An excellent ESPN.com summary of the things that transpired at last week’s NFL ownership meetings included a report that Texans owner Bob McNair had said during a session involving mostly owners that “[w]e can’t have the inmates running the prison.” Now that the comment been made public, more than a week after the words were uttered, McNair has issued a public apology.
“I regret that I used that expression,” McNair said. “I never meant to offend anyone and I was not referring to our players. I used a figure of speech that was never intended to be taken literally. I would never characterize our players or our league that way and I apologize to anyone who was offended by it.”
McNair’s apology seems genuine and reasonable. The phrase (more commonly formulated as “inmates running the asylum”) refers to those who are being governed trying to become those who govern.
And so for the same reason that the “son of a bitch” remark from President Trump shouldn’t have been interpreted literally as an insult against the mothers of NFL players, McNair’s comment shouldn’t be regarded literally as an insult against the players. Like the comment from President Trump, however, the players should be offended by the underlying message.
The underlying message is this: We run this operation. You don’t. You are the hired help. We are the NFL. We, not you, will run the NFL. We, not you, will occupy the real seats at the table. We, not you, own the teams. We, not you, will be around long after your careers are over and done. We, not you, made the NFL what it currently is. And we, not you, will solve this and every other problem that the league will face, now or in the future.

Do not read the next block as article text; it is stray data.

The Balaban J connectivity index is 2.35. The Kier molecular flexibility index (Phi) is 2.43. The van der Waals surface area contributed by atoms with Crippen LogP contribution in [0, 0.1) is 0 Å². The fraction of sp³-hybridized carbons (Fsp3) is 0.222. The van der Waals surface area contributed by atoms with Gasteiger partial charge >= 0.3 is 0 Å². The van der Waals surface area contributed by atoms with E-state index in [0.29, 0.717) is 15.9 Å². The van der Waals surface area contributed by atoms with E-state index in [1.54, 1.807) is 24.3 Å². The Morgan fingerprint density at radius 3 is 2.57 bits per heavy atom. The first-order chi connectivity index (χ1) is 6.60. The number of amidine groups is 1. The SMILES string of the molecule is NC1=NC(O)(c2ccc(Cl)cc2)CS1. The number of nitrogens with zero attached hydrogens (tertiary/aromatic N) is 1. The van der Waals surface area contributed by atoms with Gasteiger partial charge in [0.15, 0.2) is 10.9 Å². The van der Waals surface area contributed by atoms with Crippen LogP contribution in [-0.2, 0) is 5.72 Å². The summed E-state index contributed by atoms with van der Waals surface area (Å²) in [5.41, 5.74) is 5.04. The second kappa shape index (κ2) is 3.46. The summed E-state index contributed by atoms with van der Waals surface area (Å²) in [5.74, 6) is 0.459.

Players, who currently get a fairly equal share of the revenue but none of the equity, should be far more upset about that you-work-for-us attitude than about the specific words McNair chose to convey it.
Not that any of these realities will ever change. But the players need to keep the broader dynamics in mind when assessing efforts by ownership to persuade players to stand for the anthem while getting comparatively little in return. The players, by reserving the right to not stand for the anthem, have put the owners in a position that they rarely occupy — a position of weakness that, if the players choose to hold firm, can be escaped only by making real concessions that will get them to agree to stand as part of the labor deal.
Sure, the league claims that it currently has the right to mandate standing without collective bargaining. But the league is smart enough not to issue that directive unilaterally. Though the leagues hope it can get players to say, “Screw it, we’ll stand,” the owners know that, if push ever comes to shove on this issue, it will be the owners who find themselves in the rare spot of being pushed and shoved around.
And the end result could be something they won’t want to stick in their trophy case.